10003545 J Clin Psychiatry / Document Archive

Psychiatrist.com Home    Keyword Search

Close [X]

Search Our Sites

Enter search terms below (keywords, titles, authors, or subjects). Then select a category to search and press the Search button. All words are assumed to be required. To search for an exact phrase, put it in quotes. To exclude a term, precede it with a minus sign (-).

Keyword search:

Choose a category:

Choosing the appropriate category will greatly improve your chances of finding the best match.

All files at our sites: J Clin Psychiatry, Primary Care Companion, CME Institute, and MedFair

Search materials from our journals:

Abstracts from The Journal of Clinical Psychiatry, 1996–present, both regular issues and supplements

PDFs of the full text of The Journal of Clinical Psychiatry, 1996–present, both regular issues and supplements (Net Society Platinum [paid subscribers])

PDFs of the full text of The Primary Care Companion to The Journal of Clinical Psychiatry, 1999–present

Search CME offerings:

CME Institute, including CME from journals , supplements, and Web activities for instant CME credit (Net Society Gold [registered users]); also includes information about our CME program

CME activities from regular issues of The Journal of Clinical Psychiatry (Net Society Gold [registered users])

CME Supplements from The Journal of Clinical Psychiatry (Net Society Gold [registered users])

 

The article you requested is

National Patterns in Antidepressant Treatment by Psychiatrists and General Medical Providers: Results From the National Comorbidity Survey Replication

J Clin Psychiatry 2008;69:1064-1074
Copyright 2008 Physicians Postgraduate Press, Inc.

To view this item, select one of the options below.

  1. NONSUBSCRIBERS
    1. Purchase this PDF for $40
      If you are not a paid subscriber, you may purchase the PDF.
      (You'll need the free Adobe Acrobat Reader.)
    2. Subscribe
      Receive immediate full-text access to JCP. You can subscribe to JCP print + online for $166 individual.
      JCP's 75th AnniversaryCelebrate!
      Celebrate JCP's 75th Anniversary with a special online-only subscription price of $75.
  2. PAID SUBSCRIBERS
    1. Activate
      If you are a paid subscriber to JCP and do not yet have a username and password, activate your subscription now.
    2. Sign in
      As a paid subscriber who has activated your subscription, you have access to the HTML and PDF versions of this item.
  1. Did you forget your password?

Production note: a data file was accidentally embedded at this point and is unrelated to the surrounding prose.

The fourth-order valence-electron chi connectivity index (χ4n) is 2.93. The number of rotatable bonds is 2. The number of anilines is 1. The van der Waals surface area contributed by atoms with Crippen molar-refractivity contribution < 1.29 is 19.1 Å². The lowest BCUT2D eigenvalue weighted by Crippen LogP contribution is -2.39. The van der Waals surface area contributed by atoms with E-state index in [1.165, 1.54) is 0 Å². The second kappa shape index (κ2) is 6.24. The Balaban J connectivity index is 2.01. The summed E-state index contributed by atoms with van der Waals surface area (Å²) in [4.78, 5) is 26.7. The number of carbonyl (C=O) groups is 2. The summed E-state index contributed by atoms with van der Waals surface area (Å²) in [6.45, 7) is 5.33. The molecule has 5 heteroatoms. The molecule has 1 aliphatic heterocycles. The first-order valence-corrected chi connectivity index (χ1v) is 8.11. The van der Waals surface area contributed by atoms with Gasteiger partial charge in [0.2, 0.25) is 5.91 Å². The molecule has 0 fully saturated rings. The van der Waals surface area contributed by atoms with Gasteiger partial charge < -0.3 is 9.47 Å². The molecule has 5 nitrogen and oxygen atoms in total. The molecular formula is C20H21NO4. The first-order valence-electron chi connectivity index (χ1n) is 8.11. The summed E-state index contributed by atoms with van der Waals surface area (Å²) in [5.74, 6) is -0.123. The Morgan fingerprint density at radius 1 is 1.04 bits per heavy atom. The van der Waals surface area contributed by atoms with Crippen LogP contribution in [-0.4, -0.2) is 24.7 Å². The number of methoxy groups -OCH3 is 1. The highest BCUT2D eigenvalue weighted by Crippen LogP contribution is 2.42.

Still can't log in? Contact the Circulation Department at 1-800-489-1001 x4 or send an email

| 54.234.71.40

Background: Primary care physicians, rather than psychiatrists, prescribe a majority of psychotropic medications in the United States. However, past research has shown significant differences in psychopharmacologic treatment practices of these 2 groups of physicians. The objective of this study was to compare patient characteristics and treatment patterns of adults in the United States treated with antidepressant medications by psychiatrists and other medical providers.

Method: Data from the National Comorbidity Survey Replication (February 2001-April 2003) were used to compare characteristics of adults (aged >= 18 years) prescribed antidepressants by psychiatrists (N = 255) or other medical providers (N = 673). The treatment groups were also compared with respect to presenting problem, antidepressant type and dose, and continuity of treatment.

Results: Approximately 1 in 10 adults (10.5%) were treated with an antidepressant in the past year, usually by a general medical provider (73.6%). Compared with those treated by psychiatrists, adults treated by general medical providers were significantly more likely to be at least 65 years of age and to reside in a nonurban area. By contrast, those treated by psychiatrists were significantly more likely to be male, to report significant distress, to present with serious mood or anxiety symptoms, and to meet DSM-IV criteria for mood and anxiety disorders. Individuals treated by psychiatrists typically received higher doses of medications, were less likely to stop the medication before 30 days, and were more likely to continue 90 days or longer.

Conclusions: Most adults treated with antidepressants receive the medication from general medical providers. In comparison with adults treated by psychiatrists, those treated by general medical providers are less likely to meet the criteria for mood or anxiety disorders or to continue medication beyond the first month. Quality improvement initiatives in general medical settings should focus on better targeting and continuity of antidepressant medications.